EU437      Half Unit
Europe Beyond Modernity

This information is for the 2021/22 session.

Teacher responsible

Prof Simon Glendinning CBG 7.01


This course is available on the CEMS Exchange, MBA Exchange, MSc in Culture and Conflict in a Global Europe, MSc in Culture and Conflict in a Global Europe (LSE & Sciences Po), MSc in International Relations (Research), MSc in Political Economy of Europe, MSc in Political Economy of Europe (LSE and Sciences Po), MSc in Social Anthropology (Religion in the Contemporary World) and MSc in The Global Political Economy of China and Europe (LSE and Fudan). This course is available with permission as an outside option to students on other programmes where regulations permit.

Course content

This course engages with the deepest roots and fundamental trajectory of the contemporary European world as identified by three major thinkers of the nineteenth and twentieth centuries: Nietzsche, Heidegger and Derrida. Taking up and problematising the claim made by Emmanuel Levinas that "Europe is the Bible and the Greeks", the course explores the idea that Europe today is a cultural and political movement in deconstruction, a movement beyond its own modern self-understanding which might be summarised by Nietzsche's madman's pronouncement of the death of God. As Derrida, a leading theorist of this conception puts it, "one should, more prudently, say "Greek, Christian and beyond" to conceive the formation of the contemporary European heritage. This suggestion not only makes it possible to acknowledge many other important cultural sources in this heritage (Judaic and Islamic at the very least) but also, and above all, directs us towards what, in Nietzsche's wake, can be identified as "the passage beyond" - the movement in which the European tradition "tends of itself to break with itself". There is no suggestion that the heritage and future of Europe are disconnected in this "passage beyond", and none of the authors explored in this course seek to reject the European heritage or want simply to destroy it. On the contrary, and always in its name, the attempt is made in their writings to effect a renewal of the European world which could propel it in a new direction beyond Enlightenment modernity. The key themes in this renewal will be explored in relation to a "beyond modernity" condition becoming visible in philosophy, politics, technology and religion.


This course is delivered through a combination of lectures and seminars totalling a minimum of 25 hours across Lent Term. The teaching will be delivered this year through a combination of online and on-campus formats (or if required, online only). This course includes a reading week in Week 6 of Lent Term, and a review session will be held at the start of the Summer Term to prepare for the online assessment.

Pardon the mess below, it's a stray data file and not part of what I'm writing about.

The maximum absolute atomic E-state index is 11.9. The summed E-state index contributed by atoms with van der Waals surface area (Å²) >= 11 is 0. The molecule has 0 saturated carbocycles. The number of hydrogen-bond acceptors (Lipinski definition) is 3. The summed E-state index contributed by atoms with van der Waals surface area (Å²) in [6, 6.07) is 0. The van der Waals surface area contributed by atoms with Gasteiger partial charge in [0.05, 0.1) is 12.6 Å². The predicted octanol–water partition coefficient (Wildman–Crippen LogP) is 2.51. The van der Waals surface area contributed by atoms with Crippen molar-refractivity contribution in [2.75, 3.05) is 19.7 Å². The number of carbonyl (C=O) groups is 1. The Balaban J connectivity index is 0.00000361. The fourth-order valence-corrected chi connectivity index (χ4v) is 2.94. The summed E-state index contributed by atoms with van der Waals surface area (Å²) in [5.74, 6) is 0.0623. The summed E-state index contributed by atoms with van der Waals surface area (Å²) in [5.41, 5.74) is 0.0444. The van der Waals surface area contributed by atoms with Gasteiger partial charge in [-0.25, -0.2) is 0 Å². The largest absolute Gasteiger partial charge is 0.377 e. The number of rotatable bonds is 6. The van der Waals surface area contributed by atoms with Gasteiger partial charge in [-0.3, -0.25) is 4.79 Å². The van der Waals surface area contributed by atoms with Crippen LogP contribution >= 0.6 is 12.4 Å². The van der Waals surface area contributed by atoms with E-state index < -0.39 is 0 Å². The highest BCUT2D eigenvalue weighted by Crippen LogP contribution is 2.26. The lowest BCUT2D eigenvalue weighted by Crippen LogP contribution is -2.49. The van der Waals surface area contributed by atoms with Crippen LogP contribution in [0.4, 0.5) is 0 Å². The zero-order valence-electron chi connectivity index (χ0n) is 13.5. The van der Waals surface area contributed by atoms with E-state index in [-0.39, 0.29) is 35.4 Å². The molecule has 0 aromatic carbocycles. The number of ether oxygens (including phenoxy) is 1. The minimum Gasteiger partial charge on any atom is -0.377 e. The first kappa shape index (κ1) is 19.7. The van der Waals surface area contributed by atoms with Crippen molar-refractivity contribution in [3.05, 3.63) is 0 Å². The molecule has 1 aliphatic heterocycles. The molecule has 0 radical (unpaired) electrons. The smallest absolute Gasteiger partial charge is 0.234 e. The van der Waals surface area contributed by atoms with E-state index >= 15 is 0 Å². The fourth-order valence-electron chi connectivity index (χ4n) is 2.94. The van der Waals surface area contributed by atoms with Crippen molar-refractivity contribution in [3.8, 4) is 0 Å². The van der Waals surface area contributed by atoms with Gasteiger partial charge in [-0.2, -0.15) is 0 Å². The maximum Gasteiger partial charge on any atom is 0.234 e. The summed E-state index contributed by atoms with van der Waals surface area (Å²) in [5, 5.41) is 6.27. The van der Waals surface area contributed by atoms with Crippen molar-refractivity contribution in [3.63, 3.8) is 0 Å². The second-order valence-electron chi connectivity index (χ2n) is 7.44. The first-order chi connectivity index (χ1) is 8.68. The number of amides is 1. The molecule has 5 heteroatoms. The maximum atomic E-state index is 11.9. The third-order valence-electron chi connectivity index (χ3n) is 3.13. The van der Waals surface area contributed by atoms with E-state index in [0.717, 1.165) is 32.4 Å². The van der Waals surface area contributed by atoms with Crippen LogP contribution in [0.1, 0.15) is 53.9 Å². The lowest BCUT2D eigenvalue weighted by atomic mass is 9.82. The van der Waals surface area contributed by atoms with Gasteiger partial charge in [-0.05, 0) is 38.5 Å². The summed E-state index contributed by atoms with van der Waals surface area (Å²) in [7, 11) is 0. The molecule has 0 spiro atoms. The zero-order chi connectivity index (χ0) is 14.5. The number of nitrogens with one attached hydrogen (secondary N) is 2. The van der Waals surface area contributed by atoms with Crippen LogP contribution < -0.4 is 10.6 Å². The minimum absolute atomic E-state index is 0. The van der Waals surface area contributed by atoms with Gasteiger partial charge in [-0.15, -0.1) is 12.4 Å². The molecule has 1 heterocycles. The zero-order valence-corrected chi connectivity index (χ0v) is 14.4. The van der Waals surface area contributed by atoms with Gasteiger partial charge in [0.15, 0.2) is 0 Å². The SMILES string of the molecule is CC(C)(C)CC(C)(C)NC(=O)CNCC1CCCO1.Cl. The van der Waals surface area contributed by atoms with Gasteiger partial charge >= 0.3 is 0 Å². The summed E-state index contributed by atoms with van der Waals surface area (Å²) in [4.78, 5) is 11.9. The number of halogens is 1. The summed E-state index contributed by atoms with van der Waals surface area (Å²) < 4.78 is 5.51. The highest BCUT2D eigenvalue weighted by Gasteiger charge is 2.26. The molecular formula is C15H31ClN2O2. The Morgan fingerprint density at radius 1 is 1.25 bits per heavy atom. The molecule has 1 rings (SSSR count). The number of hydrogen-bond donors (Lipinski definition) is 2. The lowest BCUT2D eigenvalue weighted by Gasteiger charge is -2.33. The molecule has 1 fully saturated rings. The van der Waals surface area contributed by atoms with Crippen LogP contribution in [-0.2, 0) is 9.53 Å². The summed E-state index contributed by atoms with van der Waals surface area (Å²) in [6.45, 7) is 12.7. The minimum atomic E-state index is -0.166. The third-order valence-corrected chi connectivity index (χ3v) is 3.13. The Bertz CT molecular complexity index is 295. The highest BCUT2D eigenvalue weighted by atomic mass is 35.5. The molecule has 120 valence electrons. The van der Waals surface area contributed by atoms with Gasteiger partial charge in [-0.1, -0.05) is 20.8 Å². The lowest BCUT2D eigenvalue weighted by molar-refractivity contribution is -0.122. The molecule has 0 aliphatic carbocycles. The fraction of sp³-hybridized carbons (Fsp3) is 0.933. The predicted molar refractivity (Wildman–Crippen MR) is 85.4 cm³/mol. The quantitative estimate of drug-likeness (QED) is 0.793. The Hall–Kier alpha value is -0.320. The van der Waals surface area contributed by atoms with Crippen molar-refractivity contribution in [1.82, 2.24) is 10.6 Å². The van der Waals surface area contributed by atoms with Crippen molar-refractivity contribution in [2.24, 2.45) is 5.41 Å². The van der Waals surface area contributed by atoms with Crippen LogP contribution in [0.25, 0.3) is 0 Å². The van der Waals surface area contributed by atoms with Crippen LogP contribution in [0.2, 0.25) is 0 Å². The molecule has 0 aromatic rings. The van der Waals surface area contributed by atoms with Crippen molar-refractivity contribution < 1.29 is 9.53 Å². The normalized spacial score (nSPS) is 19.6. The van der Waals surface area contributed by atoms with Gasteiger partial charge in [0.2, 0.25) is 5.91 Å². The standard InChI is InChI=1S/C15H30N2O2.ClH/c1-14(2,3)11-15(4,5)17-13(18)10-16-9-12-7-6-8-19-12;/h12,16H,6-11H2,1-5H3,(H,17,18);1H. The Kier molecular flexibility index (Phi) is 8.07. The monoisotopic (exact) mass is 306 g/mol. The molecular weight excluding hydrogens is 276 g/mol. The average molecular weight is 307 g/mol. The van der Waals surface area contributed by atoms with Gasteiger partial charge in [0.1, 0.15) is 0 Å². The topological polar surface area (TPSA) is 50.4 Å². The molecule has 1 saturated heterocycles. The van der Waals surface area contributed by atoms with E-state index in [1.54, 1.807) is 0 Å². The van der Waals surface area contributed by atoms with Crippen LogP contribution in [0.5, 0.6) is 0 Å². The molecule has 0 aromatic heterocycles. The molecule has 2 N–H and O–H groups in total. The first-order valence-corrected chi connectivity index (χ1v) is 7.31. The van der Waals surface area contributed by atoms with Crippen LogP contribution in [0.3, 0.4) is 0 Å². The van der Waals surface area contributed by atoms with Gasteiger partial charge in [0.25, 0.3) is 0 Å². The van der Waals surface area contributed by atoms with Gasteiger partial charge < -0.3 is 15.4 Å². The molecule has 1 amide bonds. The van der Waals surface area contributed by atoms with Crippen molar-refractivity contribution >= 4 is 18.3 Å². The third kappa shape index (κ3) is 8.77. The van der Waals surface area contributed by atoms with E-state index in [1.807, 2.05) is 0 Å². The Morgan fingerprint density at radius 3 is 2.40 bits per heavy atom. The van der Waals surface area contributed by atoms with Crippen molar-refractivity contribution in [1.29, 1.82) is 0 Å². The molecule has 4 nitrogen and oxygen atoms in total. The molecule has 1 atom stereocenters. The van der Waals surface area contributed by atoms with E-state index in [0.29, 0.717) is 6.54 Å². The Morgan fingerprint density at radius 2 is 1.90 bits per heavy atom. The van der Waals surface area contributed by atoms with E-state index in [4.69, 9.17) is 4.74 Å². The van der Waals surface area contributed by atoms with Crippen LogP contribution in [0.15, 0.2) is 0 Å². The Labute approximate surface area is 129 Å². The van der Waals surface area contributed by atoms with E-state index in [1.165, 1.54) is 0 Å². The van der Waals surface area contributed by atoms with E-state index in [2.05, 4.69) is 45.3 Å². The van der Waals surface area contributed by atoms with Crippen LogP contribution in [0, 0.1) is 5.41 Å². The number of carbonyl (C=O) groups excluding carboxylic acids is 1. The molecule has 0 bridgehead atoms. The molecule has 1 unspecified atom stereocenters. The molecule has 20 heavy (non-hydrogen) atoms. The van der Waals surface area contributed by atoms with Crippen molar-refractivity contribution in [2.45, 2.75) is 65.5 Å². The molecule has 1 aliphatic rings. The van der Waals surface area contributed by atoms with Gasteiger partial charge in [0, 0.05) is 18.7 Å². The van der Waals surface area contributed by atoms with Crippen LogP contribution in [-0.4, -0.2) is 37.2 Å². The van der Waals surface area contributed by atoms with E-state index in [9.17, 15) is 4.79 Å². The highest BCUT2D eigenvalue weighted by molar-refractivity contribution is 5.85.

Formative coursework

Two 2,000 word essays; seminar presentation.

Indicative reading

  • Friedrich Nietzsche, Beyond Good and Evil
  • Martin Heidegger, The Question Concerning Technology
  • Jacques Derrida, "Faith and Knowledge" in Religion (eds Derrida and Vattimo)
  • Robert Pippin, Modernism as a Philosophical Problem.


Online assessment (100%) in the ST.

The online assessment for this course will be administered via Moodle.  Questions will be made available at a set date/time and students will be given a set period in the ST to complete the answers to questions and upload their responses back into Moodle.

Course selection videos

Some departments have produced short videos to introduce their courses. Please refer to the course selection videos index page for further information.

Teachers' comment

Although this course focuses on carefully selected philosophical texts, there is no expectation that students taking the course will have a background in philosophy.

Important information in response to COVID-19

Please note that during 2021/22 academic year some variation to teaching and learning activities may be required to respond to changes in public health advice and/or to account for the differing needs of students in attendance on campus and those who might be studying online. For example, this may involve changes to the mode of teaching delivery and/or the format or weighting of assessments. Changes will only be made if required and students will be notified about any changes to teaching or assessment plans at the earliest opportunity.

Key facts

Department: European Institute

Total students 2020/21: 21

Average class size 2020/21: 11

Controlled access 2020/21: Yes

Value: Half Unit

Guidelines for interpreting course guide information

Personal development skills

  • Self-management
  • Team working
  • Problem solving
  • Communication